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Planetary Boundaries

Scientists have pinpointed nine Planetary Boundaries that mark the limits for our life support system. Learn more in this article.
Image of Earth's physical and atmospheric boundary. The moon is in the distance, far out of the reach of the atmospheric boundary.
© Eden Project and University of Exeter

Scientists have pinpointed nine ‘Planetary Boundaries’ that mark the limits for our life support system. Within these limits, there is a safe operating space for life as we know it today. Crossing them threatens planetary health and therefore our own health. Knowing what they are helps us to address the challenges, develop new policies and plan for the future.

We have crossed four boundaries already, with some fast approaching their thresholds:

  1. Climate change: Burning fossil fuels and cutting down forests has increased carbon dioxide levels in the atmosphere, warming the planet, melting the ice, raising the sea and changing the weather.
    Boundary: Atmospheric CO2 levels no higher than 350 parts per million (ppm)
    Pre-industrial level: 280 ppm
    Current level: 414 ppm
    Diagnosis: Boundary exceeded
  2. Biodiversity loss: A reduction in the number of plant and animal species and health of ecosystems.
    Boundary: Annual species extinction rate no more than 10 per million per year
    Current level: At least 100 per million per year
    Diagnosis: Boundary far exceeded
  3. Ozone depletion: Chemicals used in refrigeration systems and deodorant sprays released pollutants that created a hole in the atmospheric ozone layer that filters out dangerous UV light.
    Boundary: Average stratospheric ozone > 276 Dobson units
    Current level: 283 Dobson units
    Diagnosis: Safe, and improving
  4. Ocean acidification: More carbon dioxide in the atmosphere means that more is absorbed by the oceans, creating carbonic acid. This lowers the amount of calcium carbonate in the oceans (calcite and aragonite) needed by marine life to make shells and coral.
    Boundary: >80% of pre-industrial aragonite saturation in ocean water
    Pre-industrial level: 3.44:1
    Current level: 84% (2.90:1)
    Diagnosis: Safe for now, but some oceans will cross the threshold by mid-century
  5. Freshwater use: A quarter of the world’s river systems no longer reach the ocean for at least part of the year resulting in droughts, damaged habitats and poor fisheries. A human populations rise, water demand rises and our impact on rivers, lakes and dams rises.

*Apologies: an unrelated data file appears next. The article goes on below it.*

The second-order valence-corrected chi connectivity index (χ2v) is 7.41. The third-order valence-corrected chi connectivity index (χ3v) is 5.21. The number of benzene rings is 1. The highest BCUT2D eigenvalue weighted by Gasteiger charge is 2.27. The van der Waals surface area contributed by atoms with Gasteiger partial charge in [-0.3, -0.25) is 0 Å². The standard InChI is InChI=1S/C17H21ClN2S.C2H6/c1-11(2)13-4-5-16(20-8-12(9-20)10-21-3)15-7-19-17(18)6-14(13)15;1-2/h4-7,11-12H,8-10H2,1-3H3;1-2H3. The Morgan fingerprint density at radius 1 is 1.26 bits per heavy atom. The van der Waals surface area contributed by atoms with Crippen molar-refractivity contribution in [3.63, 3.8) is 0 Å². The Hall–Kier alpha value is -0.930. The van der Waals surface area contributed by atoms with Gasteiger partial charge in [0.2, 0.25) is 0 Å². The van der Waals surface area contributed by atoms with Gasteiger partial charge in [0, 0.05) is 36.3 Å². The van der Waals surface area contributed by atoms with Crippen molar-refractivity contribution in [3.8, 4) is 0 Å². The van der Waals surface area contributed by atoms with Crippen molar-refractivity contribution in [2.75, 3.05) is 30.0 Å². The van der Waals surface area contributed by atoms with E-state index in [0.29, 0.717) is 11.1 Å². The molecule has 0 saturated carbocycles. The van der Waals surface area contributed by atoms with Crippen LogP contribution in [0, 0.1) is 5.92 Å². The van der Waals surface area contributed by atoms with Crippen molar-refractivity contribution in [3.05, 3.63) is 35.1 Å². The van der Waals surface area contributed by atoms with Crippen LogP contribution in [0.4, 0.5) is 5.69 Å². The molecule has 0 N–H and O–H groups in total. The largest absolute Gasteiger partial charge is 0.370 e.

Boundary: No more than 4000 km3 of fresh water consumed per year
    Current level: 2600 km3 per year
    Diagnosis: Boundary will be approached by mid-century
  6. Land-system change: Forests, grasslands and other habitats have been converted to agricultural land to produce food and fuel, impacting ecosystems and their interactions.
    Global Boundary: 75% of pre-industrial forest cover
    Regional Boundary: Tropical – 85% / Temperate – 50% / Boreal – 85%
    Current Global average: 62%
    Diagnosis: Boundary exceeded
  7. Biogeochemical flows (nutrient cycles): Phosphate and nitrogen cycles (which provide essential nutrients for life) have been disrupted due to their use in fertilisers. More of each is entering soils and then running into freshwater and oceans leading to algal blooms and suffocation/stagnation of environments.
    Phosphorus Boundary: 11 Tg P/yr -1
    Current level: 22 Tg P/yr -1
    Nitrogen Boundary: 62 Tg N/yr-1
    Current level: 150 Tg N/yr-1
    Diagnosis: Both boundaries far exceeded
  8. Atmospheric aerosols: air pollution affects; the amount of solar radiation we receive, the formation of clouds (rain and snow) and human health.
    Boundary: Not yet identified
  9. New materials and pollution: synthetic materials, heavy metals and radioactivity created from human activities are accumulating in the food chain, affecting fertility and the health of many species, including our own.
    Boundary: Not yet identified

The Planetary Boundaries showing that we are at high risk of disrupting biosphere integrity and biogeochemical flows; medium risk of influencing land system change and climate change, and below the boundary for stratospheric ozone depletion, atmospheric aerosol loading, ocean acidification and freshwater use. This Planetary Boundaries Framework image is a taken from Deep Time Cards (Card: “Stabilised or Hothouse Earth?”). Copyright Deep Time Walk and Stockholm Resilience Centre.

© Eden Project and University of Exeter
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